Oxtail is a relatively new discovery for me – but a very happy one. I confess, I was only really aware of it because my grandma used to have these bowls when I was a child, and frankly I found the whole idea a bit off-putting. A few years ago, though, my dad had an oxtail stew for dinner when we were in South Africa, and I was blown away by how tender and delicious it was. I resolved to try cooking with it, and this recipe is the result. The key with oxtail is very long, slow cooking – this is true of many cheaper cuts of meat, but all the more so with oxtail which is full of gelatinous connective tissue, which breaks down to make the finished dish rich and unctuous, but which is unappetising if not fully rendered. It is also a fatty cut, so I would encourage you to make this in advance, if you can, and allow it to cool so that the rendered fat solidifies and you can very easily remove it from the top of the dish. (If you cannot make it in advance, you can spoon the hot fat off, but it is easier and quicker if the fat has hardened).
Before this, we had scallops wrapped in prosciutto with a lemon-parsley-time dressing, and we finished with tiramisu. We had cheesy ‘Italian’ music playing (think ‘That’s Amore’…), and drank lots of nice wine. And I’m happy to report that Noel is a convert to the film…!
- Approx. 3.5lbs oxtail
- Olive oil
- 1/4 cup diced pancetta / 3 rashers bacon, finely chopped
- 1 large carrot, very finely chopped
- 1 stick celery, very finely chopped
- 1 onion, very finely chopped
- 2 gloves garlic, minced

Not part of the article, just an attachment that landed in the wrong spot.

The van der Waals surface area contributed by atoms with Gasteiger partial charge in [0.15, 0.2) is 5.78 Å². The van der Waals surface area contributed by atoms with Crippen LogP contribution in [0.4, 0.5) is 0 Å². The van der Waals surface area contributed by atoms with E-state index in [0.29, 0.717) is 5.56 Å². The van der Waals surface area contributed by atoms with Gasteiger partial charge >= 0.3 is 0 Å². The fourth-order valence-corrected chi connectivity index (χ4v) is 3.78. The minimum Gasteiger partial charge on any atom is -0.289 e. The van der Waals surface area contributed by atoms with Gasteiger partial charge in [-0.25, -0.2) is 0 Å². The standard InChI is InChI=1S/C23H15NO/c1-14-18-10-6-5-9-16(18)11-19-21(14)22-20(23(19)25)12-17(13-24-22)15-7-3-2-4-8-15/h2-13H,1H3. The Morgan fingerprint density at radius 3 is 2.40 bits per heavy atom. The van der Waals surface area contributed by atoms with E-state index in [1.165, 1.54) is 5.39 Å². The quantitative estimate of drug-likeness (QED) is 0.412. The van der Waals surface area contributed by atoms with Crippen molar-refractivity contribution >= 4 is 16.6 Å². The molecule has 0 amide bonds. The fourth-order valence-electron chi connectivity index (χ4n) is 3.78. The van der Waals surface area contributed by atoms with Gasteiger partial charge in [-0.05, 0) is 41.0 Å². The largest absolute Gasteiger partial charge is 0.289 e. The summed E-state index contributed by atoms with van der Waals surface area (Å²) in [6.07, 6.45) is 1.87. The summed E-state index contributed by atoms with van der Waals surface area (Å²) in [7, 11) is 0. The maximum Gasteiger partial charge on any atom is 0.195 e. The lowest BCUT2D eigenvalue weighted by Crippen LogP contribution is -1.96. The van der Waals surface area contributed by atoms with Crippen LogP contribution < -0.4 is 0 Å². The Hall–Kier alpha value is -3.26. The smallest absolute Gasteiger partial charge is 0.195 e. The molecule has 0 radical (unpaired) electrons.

- 6 mushrooms, chopped into 1cm dice
- 3tbsp tomato puree
- 2 14oz/400g chopped/crushed tomatoes*
- 2 sprigs fresh thyme
- 100ml wine (optional)
- Salt & Pepper
- 400-600g spaghetti
- Freshly grated parmesan, to serve.
If you plan to cook the dish in the oven, pre-heat to 150C / 300F. Heat 1/2tbsp of olive oil in a large casserole over a high heat until the oil is hot and glistening. Trim any excess fat from the oxtail, season with salt and pepper, and brown the meat in batches until it is a rich, dark brown on all sides. Remove to a plate. Reduce the heat a little, and add the pancetta/bacon, and cook until browned. Reduce the heat to low, and add the onion, carrot and celery. Cook over a low heat until the vegetables are very soft. Add the garlic and mushrooms, and cook for another 2-3 minutes.
Return the meat to the pan, and stir in the tomato puree – cook for a minute or two, and then add the tomatoes, thyme and wine, if using. Season with salt and pepper. Cover the pan, and either move to the oven, or leave on the stove on a very low heat. Cook for 4-5 hours.
If you are preparing the dish in advance, once it has cooked for the required time, you can remove from the oven and allow to cool, and then place in the fridge until needed. When you come to reheat it, remove the solidified fat from on top of the dish, and then remove the oxtail bones. If you are making it and serving it at the same time, once it has finished cooking, spoon the excess fat from the top of the dish and discard. Remove the oxtail bones and allow to cool until cold enough to handle.
You may find that some of the meat has fallen off the bones during cooking – this is fine. Remove any meat still attached to the bones, and shred into small pieces – it should be falling apart by this stage. Return the meat to the pan and discard the bones. Reheat the dish, and cook the spaghetti according to packet instructions. Serve with freshly grated parmesan.
* Note on tomatoes – in the UK, I usually use tinned chopped tomatoes. However, over here, tend to find the juice they are in thin and watery, and have had better results with crushed tomatoes.